This is what you might call an Oops moment: There was a death in Detroit a few weeks back, of an out-and-proud senior citizen named Andrew Anthos. He was what newspapers typically call a “community activist,” which is code for a type that can range from “diligent writer of letters to the editor” at one end to “raving loon peddling conspiracy theory about the mayor’s secret link to black ops at FEMA” at the other. Anthos — of whom I knew nothing prior to his death — fell at the saner end of the spectrum.
His cause was not gay rights, but, well, wait for it:
For most of the last two decades Anthos frequently rode the bus from Detroit to Lansing to wage a solitary patriotic crusade to light the capitol dome in red, white and blue one night of the year to honor military veterans and police officers. …In an interview with The State News in 2003, Anthos said he wanted to inspire other states to similarly light their capitol domes as well.
So, OK. In late February, the news reports say, he was beaten on the street by a man who hit him on the head with a pipe and left him unconscious in the street. Anthos had just disembarked from a bus, where the same man, the attacker, directed anti-gay slurs at him. “Before and after the beating,” another account went, “the attacker shouted anti-gay slurs.”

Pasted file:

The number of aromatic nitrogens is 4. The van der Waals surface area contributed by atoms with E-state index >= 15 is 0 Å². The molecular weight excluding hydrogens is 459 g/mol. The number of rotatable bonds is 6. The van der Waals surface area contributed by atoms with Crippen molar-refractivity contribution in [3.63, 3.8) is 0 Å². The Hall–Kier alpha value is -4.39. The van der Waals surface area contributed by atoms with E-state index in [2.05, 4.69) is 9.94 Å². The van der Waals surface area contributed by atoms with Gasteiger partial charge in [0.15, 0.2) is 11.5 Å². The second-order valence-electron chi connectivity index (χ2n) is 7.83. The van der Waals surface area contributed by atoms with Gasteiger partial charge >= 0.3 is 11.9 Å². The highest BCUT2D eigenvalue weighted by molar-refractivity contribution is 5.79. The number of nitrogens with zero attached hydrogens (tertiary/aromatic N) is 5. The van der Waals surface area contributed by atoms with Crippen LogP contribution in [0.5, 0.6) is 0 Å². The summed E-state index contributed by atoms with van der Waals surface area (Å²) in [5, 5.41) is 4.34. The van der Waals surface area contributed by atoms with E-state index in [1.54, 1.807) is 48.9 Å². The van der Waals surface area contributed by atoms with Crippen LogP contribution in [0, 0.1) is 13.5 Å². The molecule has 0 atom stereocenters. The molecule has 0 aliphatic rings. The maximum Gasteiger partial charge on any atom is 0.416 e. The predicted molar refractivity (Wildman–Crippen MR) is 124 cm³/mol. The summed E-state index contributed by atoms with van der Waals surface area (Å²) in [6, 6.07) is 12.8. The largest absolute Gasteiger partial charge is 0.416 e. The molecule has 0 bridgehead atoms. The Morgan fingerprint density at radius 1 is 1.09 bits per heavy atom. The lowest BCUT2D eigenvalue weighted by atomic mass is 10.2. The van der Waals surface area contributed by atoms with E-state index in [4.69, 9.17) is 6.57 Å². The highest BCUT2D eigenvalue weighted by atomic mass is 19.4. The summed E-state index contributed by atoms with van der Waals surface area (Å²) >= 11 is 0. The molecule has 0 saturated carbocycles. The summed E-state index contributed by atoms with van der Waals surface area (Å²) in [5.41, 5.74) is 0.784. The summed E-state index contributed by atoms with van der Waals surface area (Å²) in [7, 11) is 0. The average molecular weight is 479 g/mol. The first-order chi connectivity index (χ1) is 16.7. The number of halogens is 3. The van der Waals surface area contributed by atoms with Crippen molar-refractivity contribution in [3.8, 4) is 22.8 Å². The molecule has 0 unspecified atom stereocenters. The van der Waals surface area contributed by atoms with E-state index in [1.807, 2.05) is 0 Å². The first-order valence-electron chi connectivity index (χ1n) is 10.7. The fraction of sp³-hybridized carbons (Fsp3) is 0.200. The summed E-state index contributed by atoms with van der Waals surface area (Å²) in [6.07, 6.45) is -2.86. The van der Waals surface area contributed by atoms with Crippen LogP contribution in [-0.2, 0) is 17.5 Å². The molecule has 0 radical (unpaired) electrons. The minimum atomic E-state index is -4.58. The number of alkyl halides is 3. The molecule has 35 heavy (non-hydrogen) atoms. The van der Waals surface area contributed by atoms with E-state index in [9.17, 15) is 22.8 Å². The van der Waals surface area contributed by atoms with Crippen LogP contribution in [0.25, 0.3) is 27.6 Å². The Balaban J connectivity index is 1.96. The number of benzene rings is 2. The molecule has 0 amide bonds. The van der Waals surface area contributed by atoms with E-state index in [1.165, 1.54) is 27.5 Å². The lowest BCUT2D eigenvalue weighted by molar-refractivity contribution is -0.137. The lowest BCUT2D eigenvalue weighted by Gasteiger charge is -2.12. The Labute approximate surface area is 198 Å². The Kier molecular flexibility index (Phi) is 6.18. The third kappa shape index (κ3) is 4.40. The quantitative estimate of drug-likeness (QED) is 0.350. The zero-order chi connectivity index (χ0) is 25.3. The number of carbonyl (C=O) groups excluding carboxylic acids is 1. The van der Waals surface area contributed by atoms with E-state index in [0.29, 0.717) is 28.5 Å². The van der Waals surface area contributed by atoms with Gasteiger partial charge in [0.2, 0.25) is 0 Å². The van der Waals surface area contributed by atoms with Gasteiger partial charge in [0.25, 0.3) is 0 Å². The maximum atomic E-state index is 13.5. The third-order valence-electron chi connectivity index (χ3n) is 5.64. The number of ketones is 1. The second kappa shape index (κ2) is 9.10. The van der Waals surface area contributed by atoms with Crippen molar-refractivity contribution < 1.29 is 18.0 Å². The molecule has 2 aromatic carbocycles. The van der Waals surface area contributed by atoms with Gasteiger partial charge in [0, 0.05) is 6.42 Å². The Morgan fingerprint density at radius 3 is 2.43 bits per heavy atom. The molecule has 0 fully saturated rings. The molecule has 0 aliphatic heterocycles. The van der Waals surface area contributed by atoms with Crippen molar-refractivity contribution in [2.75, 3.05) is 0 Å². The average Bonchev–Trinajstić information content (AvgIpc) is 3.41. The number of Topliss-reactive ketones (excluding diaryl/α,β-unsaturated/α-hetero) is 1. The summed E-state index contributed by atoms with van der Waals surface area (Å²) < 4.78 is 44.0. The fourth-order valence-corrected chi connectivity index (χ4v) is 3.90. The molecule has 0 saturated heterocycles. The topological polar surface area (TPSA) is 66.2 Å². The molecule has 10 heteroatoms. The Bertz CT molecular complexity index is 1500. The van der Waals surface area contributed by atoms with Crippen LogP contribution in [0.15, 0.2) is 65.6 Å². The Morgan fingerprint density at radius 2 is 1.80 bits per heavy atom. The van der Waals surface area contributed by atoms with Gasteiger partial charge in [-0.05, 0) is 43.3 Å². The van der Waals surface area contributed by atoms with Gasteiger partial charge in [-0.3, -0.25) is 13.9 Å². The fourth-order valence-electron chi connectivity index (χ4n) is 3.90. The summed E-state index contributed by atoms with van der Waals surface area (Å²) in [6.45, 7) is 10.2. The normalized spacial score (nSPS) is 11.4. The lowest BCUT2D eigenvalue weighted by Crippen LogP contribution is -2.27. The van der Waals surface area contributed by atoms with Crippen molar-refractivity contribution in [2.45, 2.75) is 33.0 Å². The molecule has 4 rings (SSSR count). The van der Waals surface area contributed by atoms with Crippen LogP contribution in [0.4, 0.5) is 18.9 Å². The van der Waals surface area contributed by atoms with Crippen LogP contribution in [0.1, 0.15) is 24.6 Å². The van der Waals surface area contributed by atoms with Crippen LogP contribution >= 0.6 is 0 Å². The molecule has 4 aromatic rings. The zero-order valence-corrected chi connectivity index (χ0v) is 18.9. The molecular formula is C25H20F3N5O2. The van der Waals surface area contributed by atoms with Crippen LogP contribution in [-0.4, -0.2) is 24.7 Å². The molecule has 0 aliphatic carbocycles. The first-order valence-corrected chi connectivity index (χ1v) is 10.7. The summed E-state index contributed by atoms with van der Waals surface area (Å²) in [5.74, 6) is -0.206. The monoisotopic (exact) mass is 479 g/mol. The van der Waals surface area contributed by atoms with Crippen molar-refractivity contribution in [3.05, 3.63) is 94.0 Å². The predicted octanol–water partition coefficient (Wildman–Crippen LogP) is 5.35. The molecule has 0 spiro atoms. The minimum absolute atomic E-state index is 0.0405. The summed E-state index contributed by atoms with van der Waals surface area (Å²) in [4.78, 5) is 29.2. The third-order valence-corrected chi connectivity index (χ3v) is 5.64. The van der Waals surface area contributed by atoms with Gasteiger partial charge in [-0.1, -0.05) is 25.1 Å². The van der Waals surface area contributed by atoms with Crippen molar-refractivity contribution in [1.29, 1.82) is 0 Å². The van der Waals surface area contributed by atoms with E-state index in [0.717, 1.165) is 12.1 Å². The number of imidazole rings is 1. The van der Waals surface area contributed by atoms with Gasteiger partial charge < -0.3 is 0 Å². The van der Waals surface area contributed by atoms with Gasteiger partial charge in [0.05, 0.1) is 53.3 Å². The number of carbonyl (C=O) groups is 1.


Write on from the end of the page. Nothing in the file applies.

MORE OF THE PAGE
Yesterday the autopsy report was released. Are you ready?
Natural causes. Arthritis, specifically:
The Detroit Police Department said it has accepted that Anthos died of natural causes and closed its investigation, saying no witnesses have been found to confirm a beating. … But it was likely a simple movement, not a whack on the head, that felled the man, Schmidt said. “He probably just flexed his neck,” which caused arthritic spurs to compress his spinal cord enough to cause paralysis of his legs. After spinal surgery in the hospital, that numbness later spread to his upper body and caused Anthos to stop breathing, Schmidt said. The only injury noted in the autopsy was a 2-inch-wide bruise on the back of Anthos’ head, which likely came when he fell, Schmidt said. The injury was minor, he said.
The anti-gay slurs? “Raised voices” from the general direction of the back of the bus. The witness to the attack? “Heard a thump,” turned around to see his friend lying on the ground, and a man walking away, nothing in his hand.
This could be the cornerstone of a great law-school class on the value of witnesses. In the meantime, I’m looking forward to the weekend’s how-the-hell-did-this-happen analyses.
Friends, I’m tapped out of everything but muscle aches today. In an amazing turn of events, my arthritic knee is pain-free. My quads, hams and glutes, however, are screaming that I should have sat out at least one set of “climb the stairs by twos” the other day. Off for something milder. Back later.